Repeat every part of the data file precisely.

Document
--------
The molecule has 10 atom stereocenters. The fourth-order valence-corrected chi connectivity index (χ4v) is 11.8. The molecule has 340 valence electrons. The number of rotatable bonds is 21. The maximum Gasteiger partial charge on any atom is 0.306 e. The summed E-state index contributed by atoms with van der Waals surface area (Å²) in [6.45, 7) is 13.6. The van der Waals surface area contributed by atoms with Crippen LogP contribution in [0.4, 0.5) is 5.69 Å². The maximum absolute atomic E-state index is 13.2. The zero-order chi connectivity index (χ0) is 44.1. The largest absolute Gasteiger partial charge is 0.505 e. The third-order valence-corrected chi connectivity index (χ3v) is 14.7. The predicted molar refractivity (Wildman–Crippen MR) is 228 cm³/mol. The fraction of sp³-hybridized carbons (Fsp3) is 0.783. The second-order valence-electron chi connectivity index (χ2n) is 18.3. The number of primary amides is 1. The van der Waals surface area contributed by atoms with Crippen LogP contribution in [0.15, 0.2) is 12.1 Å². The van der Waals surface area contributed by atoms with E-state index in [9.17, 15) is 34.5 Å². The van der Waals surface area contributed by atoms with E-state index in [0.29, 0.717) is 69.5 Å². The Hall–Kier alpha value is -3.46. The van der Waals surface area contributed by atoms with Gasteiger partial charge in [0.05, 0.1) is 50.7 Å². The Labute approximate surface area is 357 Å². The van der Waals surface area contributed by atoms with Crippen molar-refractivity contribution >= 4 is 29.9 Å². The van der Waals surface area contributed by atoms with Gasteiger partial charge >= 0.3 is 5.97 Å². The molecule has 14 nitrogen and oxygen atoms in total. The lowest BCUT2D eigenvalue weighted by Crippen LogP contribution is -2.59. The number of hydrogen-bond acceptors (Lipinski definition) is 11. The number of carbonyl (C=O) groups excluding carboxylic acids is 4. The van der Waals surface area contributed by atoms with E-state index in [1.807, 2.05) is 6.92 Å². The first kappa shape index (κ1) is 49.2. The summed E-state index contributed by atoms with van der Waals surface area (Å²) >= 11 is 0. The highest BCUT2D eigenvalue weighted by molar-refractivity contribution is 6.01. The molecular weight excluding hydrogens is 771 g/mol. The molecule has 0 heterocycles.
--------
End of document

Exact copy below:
The molecule has 10 atom stereocenters. The fourth-order valence-corrected chi connectivity index (χ4v) is 11.8. The molecule has 340 valence electrons. The number of rotatable bonds is 21. The maximum Gasteiger partial charge on any atom is 0.306 e. The summed E-state index contributed by atoms with van der Waals surface area (Å²) in [6.45, 7) is 13.6. The van der Waals surface area contributed by atoms with Crippen LogP contribution in [0.4, 0.5) is 5.69 Å². The maximum absolute atomic E-state index is 13.2. The zero-order chi connectivity index (χ0) is 44.1. The largest absolute Gasteiger partial charge is 0.505 e. The third-order valence-corrected chi connectivity index (χ3v) is 14.7. The predicted molar refractivity (Wildman–Crippen MR) is 228 cm³/mol. The fraction of sp³-hybridized carbons (Fsp3) is 0.783. The second-order valence-electron chi connectivity index (χ2n) is 18.3. The number of primary amides is 1. The van der Waals surface area contributed by atoms with Crippen LogP contribution in [0.15, 0.2) is 12.1 Å². The van der Waals surface area contributed by atoms with E-state index in [9.17, 15) is 34.5 Å². The van der Waals surface area contributed by atoms with E-state index in [0.29, 0.717) is 69.5 Å². The Hall–Kier alpha value is -3.46. The van der Waals surface area contributed by atoms with Gasteiger partial charge in [0.05, 0.1) is 50.7 Å². The Labute approximate surface area is 357 Å². The van der Waals surface area contributed by atoms with Crippen molar-refractivity contribution >= 4 is 29.9 Å². The van der Waals surface area contributed by atoms with Gasteiger partial charge >= 0.3 is 5.97 Å². The molecule has 14 nitrogen and oxygen atoms in total. The lowest BCUT2D eigenvalue weighted by Crippen LogP contribution is -2.59. The number of hydrogen-bond acceptors (Lipinski definition) is 11. The number of carbonyl (C=O) groups excluding carboxylic acids is 4. The van der Waals surface area contributed by atoms with E-state index in [1.807, 2.05) is 6.92 Å². The first kappa shape index (κ1) is 49.2. The summed E-state index contributed by atoms with van der Waals surface area (Å²) >= 11 is 0. The highest BCUT2D eigenvalue weighted by molar-refractivity contribution is 6.01. The molecular weight excluding hydrogens is 771 g/mol. The molecule has 0 heterocycles.